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Quite a few of the cases or problems in my criminal law class involve rape or sexual assault. The casebook I use has a different approach to teaching criminal law that doesn’t separate out these kinds of crimes from other kinds of crimes. There are disadvantages to this, largely because the law surrounding sexual violence has been the subject of sweeping reform that is connected to issues of race and sex equality in complicated ways. And society’s beliefs about what constitutes blameworthy sexual conduct are both in flux and not always connected with what the law says is blameworthy. Not treating sexual violence separately means that we often don’t have time to discuss the reforms and the continuing difficulty we have in defining crimes in this area. There are advantages, though, too. The cases and problems we have are accurate reflections of what the law right now is, and not separating sexual violence out as something different from other kinds of crimes can help us take it more seriously and to develop attitudes that treat victims and defendants the same way we would treat them for other kinds of crimes. This helps to get outside the “bad, old” ways of thinking to more effectively avoid engaging in the same harms that the reforms were targeted to solve.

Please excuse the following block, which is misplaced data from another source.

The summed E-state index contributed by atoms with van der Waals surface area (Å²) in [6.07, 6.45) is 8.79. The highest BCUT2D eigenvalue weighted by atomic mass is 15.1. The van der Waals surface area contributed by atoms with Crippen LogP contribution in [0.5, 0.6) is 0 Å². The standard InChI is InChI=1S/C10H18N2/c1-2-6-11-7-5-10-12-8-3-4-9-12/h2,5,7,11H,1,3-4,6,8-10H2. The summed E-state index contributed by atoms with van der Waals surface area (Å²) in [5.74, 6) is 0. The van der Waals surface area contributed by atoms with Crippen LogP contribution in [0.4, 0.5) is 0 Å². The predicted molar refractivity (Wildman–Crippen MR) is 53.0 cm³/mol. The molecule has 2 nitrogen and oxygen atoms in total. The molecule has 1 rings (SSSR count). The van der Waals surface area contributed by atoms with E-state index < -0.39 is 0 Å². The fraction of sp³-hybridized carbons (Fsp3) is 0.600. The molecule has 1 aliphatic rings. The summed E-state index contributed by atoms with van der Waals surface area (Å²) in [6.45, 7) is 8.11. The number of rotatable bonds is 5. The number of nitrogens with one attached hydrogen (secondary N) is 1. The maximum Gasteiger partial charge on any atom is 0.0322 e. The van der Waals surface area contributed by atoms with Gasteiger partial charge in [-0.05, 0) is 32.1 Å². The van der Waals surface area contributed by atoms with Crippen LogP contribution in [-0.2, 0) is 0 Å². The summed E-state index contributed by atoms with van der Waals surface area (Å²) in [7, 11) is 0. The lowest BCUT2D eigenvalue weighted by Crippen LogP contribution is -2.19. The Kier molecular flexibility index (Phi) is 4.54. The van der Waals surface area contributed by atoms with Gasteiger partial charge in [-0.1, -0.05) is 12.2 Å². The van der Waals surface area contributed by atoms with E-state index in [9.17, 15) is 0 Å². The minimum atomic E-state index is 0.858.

In connection with that, I read an article today that was so thoughtful about some of the problems that we have in figuring out what sexual conduct ought to be criminal and why that I had to share it. Sarah Hepola in “The Alcohol Blackout,” published October 29 in Texas Monthly explores the role of excessive alcohol in helping to create the situations in which injuries because of sexual conduct occur. There are places that I might make different normative judgments than she does, but her treatment of room for disagreement in particular is especially important. I encourage you to read it.

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